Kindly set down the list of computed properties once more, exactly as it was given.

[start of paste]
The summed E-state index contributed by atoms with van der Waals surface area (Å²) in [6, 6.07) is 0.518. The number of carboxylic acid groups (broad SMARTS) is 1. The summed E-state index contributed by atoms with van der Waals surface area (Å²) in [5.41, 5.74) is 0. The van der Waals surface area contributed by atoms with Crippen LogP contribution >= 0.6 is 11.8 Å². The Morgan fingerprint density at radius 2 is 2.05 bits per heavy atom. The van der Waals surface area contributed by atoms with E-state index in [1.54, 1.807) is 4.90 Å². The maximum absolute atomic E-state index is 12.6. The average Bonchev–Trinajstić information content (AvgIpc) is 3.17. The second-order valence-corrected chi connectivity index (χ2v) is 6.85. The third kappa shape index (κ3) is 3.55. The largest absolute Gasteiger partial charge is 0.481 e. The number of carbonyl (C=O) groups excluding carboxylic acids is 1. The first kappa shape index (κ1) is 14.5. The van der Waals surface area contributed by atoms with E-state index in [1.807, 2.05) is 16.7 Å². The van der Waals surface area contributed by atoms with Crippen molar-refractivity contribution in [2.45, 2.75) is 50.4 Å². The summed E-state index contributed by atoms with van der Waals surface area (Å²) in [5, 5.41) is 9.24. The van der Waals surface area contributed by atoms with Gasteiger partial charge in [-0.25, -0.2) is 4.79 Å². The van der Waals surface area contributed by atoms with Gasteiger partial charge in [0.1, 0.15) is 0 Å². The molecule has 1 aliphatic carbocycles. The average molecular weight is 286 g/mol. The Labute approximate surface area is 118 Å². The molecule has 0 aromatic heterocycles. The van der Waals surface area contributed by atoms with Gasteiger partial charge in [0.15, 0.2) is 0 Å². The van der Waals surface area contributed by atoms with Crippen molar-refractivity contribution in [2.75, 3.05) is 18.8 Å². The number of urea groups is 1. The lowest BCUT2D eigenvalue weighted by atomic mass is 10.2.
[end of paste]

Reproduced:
The summed E-state index contributed by atoms with van der Waals surface area (Å²) in [6, 6.07) is 0.518. The number of carboxylic acid groups (broad SMARTS) is 1. The summed E-state index contributed by atoms with van der Waals surface area (Å²) in [5.41, 5.74) is 0. The van der Waals surface area contributed by atoms with Crippen LogP contribution >= 0.6 is 11.8 Å². The Morgan fingerprint density at radius 2 is 2.05 bits per heavy atom. The van der Waals surface area contributed by atoms with E-state index in [1.54, 1.807) is 4.90 Å². The maximum absolute atomic E-state index is 12.6. The average Bonchev–Trinajstić information content (AvgIpc) is 3.17. The second-order valence-corrected chi connectivity index (χ2v) is 6.85. The third kappa shape index (κ3) is 3.55. The largest absolute Gasteiger partial charge is 0.481 e. The number of carbonyl (C=O) groups excluding carboxylic acids is 1. The first kappa shape index (κ1) is 14.5. The van der Waals surface area contributed by atoms with E-state index in [1.807, 2.05) is 16.7 Å². The van der Waals surface area contributed by atoms with Crippen molar-refractivity contribution in [2.45, 2.75) is 50.4 Å². The summed E-state index contributed by atoms with van der Waals surface area (Å²) in [5, 5.41) is 9.24. The van der Waals surface area contributed by atoms with Gasteiger partial charge in [-0.25, -0.2) is 4.79 Å². The van der Waals surface area contributed by atoms with Gasteiger partial charge in [0.1, 0.15) is 0 Å². The molecule has 1 aliphatic carbocycles. The average molecular weight is 286 g/mol. The Labute approximate surface area is 118 Å². The molecule has 0 aromatic heterocycles. The van der Waals surface area contributed by atoms with Gasteiger partial charge in [0.15, 0.2) is 0 Å². The van der Waals surface area contributed by atoms with Crippen molar-refractivity contribution in [2.75, 3.05) is 18.8 Å². The number of urea groups is 1. The lowest BCUT2D eigenvalue weighted by atomic mass is 10.2.